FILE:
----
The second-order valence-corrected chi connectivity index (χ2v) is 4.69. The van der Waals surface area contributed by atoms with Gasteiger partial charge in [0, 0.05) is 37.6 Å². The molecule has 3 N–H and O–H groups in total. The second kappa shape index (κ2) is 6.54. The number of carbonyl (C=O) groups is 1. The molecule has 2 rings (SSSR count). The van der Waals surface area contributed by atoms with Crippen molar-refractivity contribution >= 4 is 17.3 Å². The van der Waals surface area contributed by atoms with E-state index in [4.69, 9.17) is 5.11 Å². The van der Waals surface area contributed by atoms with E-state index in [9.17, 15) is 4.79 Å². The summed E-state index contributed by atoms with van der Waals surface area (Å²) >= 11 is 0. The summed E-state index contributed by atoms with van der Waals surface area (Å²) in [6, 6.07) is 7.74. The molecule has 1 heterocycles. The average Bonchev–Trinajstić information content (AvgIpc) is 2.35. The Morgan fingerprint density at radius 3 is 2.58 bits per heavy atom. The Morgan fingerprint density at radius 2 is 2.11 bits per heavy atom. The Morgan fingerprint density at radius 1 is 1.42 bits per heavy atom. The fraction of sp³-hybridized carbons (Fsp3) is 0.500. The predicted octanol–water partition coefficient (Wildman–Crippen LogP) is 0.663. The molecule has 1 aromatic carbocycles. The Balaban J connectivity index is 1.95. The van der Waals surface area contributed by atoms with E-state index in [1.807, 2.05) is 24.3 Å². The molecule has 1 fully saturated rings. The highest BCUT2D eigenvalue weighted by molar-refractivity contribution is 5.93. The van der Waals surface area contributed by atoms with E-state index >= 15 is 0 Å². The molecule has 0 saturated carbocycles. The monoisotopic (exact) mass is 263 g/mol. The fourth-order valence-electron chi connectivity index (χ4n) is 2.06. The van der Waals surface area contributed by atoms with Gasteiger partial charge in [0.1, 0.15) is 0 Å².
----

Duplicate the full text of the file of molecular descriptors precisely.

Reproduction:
The second-order valence-corrected chi connectivity index (χ2v) is 4.69. The van der Waals surface area contributed by atoms with Gasteiger partial charge in [0, 0.05) is 37.6 Å². The molecule has 3 N–H and O–H groups in total. The second kappa shape index (κ2) is 6.54. The number of carbonyl (C=O) groups is 1. The molecule has 2 rings (SSSR count). The van der Waals surface area contributed by atoms with Crippen molar-refractivity contribution >= 4 is 17.3 Å². The van der Waals surface area contributed by atoms with E-state index in [4.69, 9.17) is 5.11 Å². The van der Waals surface area contributed by atoms with E-state index in [9.17, 15) is 4.79 Å². The summed E-state index contributed by atoms with van der Waals surface area (Å²) >= 11 is 0. The summed E-state index contributed by atoms with van der Waals surface area (Å²) in [6, 6.07) is 7.74. The molecule has 1 heterocycles. The average Bonchev–Trinajstić information content (AvgIpc) is 2.35. The Morgan fingerprint density at radius 3 is 2.58 bits per heavy atom. The Morgan fingerprint density at radius 2 is 2.11 bits per heavy atom. The Morgan fingerprint density at radius 1 is 1.42 bits per heavy atom. The fraction of sp³-hybridized carbons (Fsp3) is 0.500. The predicted octanol–water partition coefficient (Wildman–Crippen LogP) is 0.663. The molecule has 1 aromatic carbocycles. The Balaban J connectivity index is 1.95. The van der Waals surface area contributed by atoms with E-state index in [1.807, 2.05) is 24.3 Å². The molecule has 1 fully saturated rings. The highest BCUT2D eigenvalue weighted by molar-refractivity contribution is 5.93. The van der Waals surface area contributed by atoms with E-state index >= 15 is 0 Å². The molecule has 0 saturated carbocycles. The monoisotopic (exact) mass is 263 g/mol. The fourth-order valence-electron chi connectivity index (χ4n) is 2.06. The van der Waals surface area contributed by atoms with Gasteiger partial charge in [0.1, 0.15) is 0 Å².